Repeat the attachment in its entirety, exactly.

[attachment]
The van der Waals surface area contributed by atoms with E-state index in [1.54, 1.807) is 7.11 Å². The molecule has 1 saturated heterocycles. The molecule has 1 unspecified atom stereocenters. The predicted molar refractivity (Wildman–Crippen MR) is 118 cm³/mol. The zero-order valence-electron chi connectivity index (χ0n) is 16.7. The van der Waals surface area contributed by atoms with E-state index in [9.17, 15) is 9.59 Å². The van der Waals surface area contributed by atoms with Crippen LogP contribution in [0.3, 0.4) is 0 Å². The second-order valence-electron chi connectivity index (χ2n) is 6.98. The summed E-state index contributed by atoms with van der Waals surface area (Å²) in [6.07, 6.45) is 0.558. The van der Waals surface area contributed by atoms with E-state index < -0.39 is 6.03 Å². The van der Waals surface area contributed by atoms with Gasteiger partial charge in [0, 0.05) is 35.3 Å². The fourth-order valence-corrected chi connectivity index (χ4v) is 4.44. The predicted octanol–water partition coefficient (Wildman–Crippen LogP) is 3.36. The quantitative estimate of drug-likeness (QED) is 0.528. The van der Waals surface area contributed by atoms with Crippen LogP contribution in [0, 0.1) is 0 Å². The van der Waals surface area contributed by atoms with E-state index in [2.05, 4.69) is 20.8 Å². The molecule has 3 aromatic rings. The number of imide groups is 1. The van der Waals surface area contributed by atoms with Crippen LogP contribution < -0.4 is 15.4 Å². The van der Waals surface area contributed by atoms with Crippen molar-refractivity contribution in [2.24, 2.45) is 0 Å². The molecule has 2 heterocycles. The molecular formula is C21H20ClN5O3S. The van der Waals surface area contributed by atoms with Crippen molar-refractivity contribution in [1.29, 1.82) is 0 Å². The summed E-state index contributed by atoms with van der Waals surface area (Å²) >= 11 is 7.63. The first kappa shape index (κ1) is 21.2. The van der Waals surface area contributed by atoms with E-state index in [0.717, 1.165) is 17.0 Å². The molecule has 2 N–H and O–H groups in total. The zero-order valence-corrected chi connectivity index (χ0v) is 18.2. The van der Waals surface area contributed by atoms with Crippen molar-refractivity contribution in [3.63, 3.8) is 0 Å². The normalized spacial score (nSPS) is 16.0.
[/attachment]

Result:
The van der Waals surface area contributed by atoms with E-state index in [1.54, 1.807) is 7.11 Å². The molecule has 1 saturated heterocycles. The molecule has 1 unspecified atom stereocenters. The predicted molar refractivity (Wildman–Crippen MR) is 118 cm³/mol. The zero-order valence-electron chi connectivity index (χ0n) is 16.7. The van der Waals surface area contributed by atoms with E-state index in [9.17, 15) is 9.59 Å². The van der Waals surface area contributed by atoms with Crippen LogP contribution in [0.3, 0.4) is 0 Å². The second-order valence-electron chi connectivity index (χ2n) is 6.98. The summed E-state index contributed by atoms with van der Waals surface area (Å²) in [6.07, 6.45) is 0.558. The van der Waals surface area contributed by atoms with E-state index < -0.39 is 6.03 Å². The van der Waals surface area contributed by atoms with Gasteiger partial charge in [0, 0.05) is 35.3 Å². The fourth-order valence-corrected chi connectivity index (χ4v) is 4.44. The predicted octanol–water partition coefficient (Wildman–Crippen LogP) is 3.36. The quantitative estimate of drug-likeness (QED) is 0.528. The van der Waals surface area contributed by atoms with Crippen LogP contribution in [0, 0.1) is 0 Å². The van der Waals surface area contributed by atoms with E-state index in [2.05, 4.69) is 20.8 Å². The molecule has 3 aromatic rings. The number of imide groups is 1. The van der Waals surface area contributed by atoms with Crippen LogP contribution < -0.4 is 15.4 Å². The van der Waals surface area contributed by atoms with Crippen molar-refractivity contribution in [2.24, 2.45) is 0 Å². The molecule has 2 heterocycles. The molecular formula is C21H20ClN5O3S. The van der Waals surface area contributed by atoms with Crippen molar-refractivity contribution in [1.29, 1.82) is 0 Å². The summed E-state index contributed by atoms with van der Waals surface area (Å²) >= 11 is 7.63. The first kappa shape index (κ1) is 21.2. The van der Waals surface area contributed by atoms with E-state index in [0.717, 1.165) is 17.0 Å². The molecule has 2 N–H and O–H groups in total. The zero-order valence-corrected chi connectivity index (χ0v) is 18.2. The van der Waals surface area contributed by atoms with Crippen molar-refractivity contribution in [3.63, 3.8) is 0 Å². The normalized spacial score (nSPS) is 16.0.